Discrimination and Strategic Group Division in Tournaments

The contracts we consider in this paper must solve three problems: moral hazard, insurance and discrimination. The moral hazard problem is that of providing the agents with incentives to perform in a way that maximizes the profit to the principal, when the agent's actions are unobservable. The insurance problem is that of minimizing the cost of risk through risk minimization and risk sharing. The issue of discrimination is that of paying agents with different skills sufficiently to participate, without overcompensating other agents. We show how the principal may benefit from a strategic division of the agents into different tournaments or groups. The optimal number of groups from the principal's point of view is determined through a trade-off between moral hazard, insurance and discrimination issues.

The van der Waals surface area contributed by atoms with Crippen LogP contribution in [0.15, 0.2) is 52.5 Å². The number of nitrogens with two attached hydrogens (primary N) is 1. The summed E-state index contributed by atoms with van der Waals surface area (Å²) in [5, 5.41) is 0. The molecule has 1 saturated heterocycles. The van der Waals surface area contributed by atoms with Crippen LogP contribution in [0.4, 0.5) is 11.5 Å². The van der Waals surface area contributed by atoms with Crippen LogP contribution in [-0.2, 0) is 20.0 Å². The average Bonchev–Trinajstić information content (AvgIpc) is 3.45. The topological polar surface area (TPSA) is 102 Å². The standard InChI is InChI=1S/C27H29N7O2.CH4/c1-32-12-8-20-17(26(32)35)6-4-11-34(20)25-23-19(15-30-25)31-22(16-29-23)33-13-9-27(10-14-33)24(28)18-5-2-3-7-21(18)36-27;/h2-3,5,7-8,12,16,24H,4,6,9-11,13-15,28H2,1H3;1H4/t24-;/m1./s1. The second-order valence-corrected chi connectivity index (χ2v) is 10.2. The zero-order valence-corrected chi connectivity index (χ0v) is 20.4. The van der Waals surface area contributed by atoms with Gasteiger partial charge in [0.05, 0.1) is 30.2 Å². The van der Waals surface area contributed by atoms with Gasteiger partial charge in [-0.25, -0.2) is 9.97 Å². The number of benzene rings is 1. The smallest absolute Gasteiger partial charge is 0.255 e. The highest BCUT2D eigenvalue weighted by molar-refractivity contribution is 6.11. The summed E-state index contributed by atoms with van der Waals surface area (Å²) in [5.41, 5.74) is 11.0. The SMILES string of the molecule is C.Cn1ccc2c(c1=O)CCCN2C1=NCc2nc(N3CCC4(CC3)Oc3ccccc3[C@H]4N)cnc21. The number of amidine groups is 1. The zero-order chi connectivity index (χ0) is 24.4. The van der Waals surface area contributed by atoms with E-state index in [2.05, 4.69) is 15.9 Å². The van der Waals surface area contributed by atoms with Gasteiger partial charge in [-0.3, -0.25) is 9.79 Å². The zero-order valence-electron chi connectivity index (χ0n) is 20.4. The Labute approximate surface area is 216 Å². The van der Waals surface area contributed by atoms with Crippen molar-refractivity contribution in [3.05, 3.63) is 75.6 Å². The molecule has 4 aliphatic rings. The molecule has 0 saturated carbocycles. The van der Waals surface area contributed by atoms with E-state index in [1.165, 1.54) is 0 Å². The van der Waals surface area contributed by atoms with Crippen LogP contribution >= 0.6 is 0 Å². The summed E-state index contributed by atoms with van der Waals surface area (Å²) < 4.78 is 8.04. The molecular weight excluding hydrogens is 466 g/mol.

Subject(s):
Issue Date:
2001
Publication Type:
Working or Discussion Paper
Record Identifier:
http://ageconsearch.umn.edu/record/24183
PURL Identifier:
http://purl.umn.edu/24183
Total Pages:
24
Series Statement:
Unit of Economics Working Paper 2001/6




 Record created 2017-04-01, last modified 2018-01-22

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